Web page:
Decision Making – Small Batches and Intuition
I’m always looking to grow and an essential part of growth is learning new things. To aid in that process, I’ve have committed to read 20 business books this year. I just completed my third book, “The Lean Startup” by Eric Ries. I’ve noticed that different learning themes emerge from time to time. Lately, that theme has revolved around the process of decision making.
IMO, “The Lean Startup” is all about the process of making a good decision. As I see it, there are two components to making a good decision: (1) collecting the best data possible (2) grouping the data in a logical way to discover patterns (3) Making your decision
Small Batch Insights
One great insight I received from Ries was the concept of “small batches” (essentially devising a process where you’re able to collect the best data possible). To summarize, a “small batch” involves creating a product in as small of a batch as possible. For example, if you’re building something in assembly line fashion, the goal is to produce as few of the end products as possible. In doing so, you’re able to pick up on issues quickly without wasting a great deal of time or money. The book gives several examples of companies that used a small batch process to pick up on issues, improve quality, receive feedback and make corrections as quickly as possible.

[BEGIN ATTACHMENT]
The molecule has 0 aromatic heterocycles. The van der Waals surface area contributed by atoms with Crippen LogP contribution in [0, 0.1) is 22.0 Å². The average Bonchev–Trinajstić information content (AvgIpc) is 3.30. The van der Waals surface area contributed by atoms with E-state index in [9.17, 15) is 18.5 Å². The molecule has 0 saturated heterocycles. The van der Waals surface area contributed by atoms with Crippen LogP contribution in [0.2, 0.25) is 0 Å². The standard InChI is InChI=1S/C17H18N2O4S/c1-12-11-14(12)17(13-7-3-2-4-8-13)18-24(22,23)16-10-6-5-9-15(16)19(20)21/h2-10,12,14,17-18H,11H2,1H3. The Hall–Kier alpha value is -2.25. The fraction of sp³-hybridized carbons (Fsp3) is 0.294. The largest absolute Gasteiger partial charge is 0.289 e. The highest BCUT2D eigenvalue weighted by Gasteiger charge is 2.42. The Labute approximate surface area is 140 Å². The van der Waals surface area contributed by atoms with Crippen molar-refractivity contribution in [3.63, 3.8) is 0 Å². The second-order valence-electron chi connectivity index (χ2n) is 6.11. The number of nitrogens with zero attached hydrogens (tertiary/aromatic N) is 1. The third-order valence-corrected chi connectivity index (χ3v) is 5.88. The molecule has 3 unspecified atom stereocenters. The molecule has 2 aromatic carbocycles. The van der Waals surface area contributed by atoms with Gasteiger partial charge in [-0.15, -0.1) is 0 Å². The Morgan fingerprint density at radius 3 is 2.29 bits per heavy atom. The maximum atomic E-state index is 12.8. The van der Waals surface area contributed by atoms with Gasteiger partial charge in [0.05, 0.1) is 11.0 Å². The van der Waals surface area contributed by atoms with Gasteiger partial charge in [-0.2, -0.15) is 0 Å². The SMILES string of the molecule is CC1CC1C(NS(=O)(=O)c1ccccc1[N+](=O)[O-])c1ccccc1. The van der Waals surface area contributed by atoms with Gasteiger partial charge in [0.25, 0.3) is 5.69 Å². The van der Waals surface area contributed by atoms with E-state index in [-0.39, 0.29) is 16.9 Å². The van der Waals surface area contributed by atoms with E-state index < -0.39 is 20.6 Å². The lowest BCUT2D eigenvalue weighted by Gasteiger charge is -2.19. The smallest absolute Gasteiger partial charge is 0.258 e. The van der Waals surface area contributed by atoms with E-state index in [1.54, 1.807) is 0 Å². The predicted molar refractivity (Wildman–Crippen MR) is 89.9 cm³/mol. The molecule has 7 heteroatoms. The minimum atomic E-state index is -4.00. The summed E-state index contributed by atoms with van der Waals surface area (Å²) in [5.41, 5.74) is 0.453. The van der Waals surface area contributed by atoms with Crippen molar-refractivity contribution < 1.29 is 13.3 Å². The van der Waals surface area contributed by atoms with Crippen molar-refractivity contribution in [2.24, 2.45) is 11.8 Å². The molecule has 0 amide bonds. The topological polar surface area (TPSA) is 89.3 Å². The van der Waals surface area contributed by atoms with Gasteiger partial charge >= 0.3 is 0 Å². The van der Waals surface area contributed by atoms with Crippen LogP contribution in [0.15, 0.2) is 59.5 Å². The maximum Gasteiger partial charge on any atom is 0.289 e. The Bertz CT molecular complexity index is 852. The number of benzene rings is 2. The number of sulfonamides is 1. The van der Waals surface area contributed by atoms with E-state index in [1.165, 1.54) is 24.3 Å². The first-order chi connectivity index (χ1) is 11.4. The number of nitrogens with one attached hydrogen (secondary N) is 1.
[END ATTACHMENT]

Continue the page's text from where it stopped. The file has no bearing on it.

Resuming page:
The second insight I received from the book revolved around intuition. As an INTJ, I rely on my intuition quite a bit to make decisions. I’ve learned that this can actually hurt you and cause you to ignore new data. Ries reveals that our intuition can fool us at times. Using experiments or small batches can help to reveal problems which are often counter-intuitive.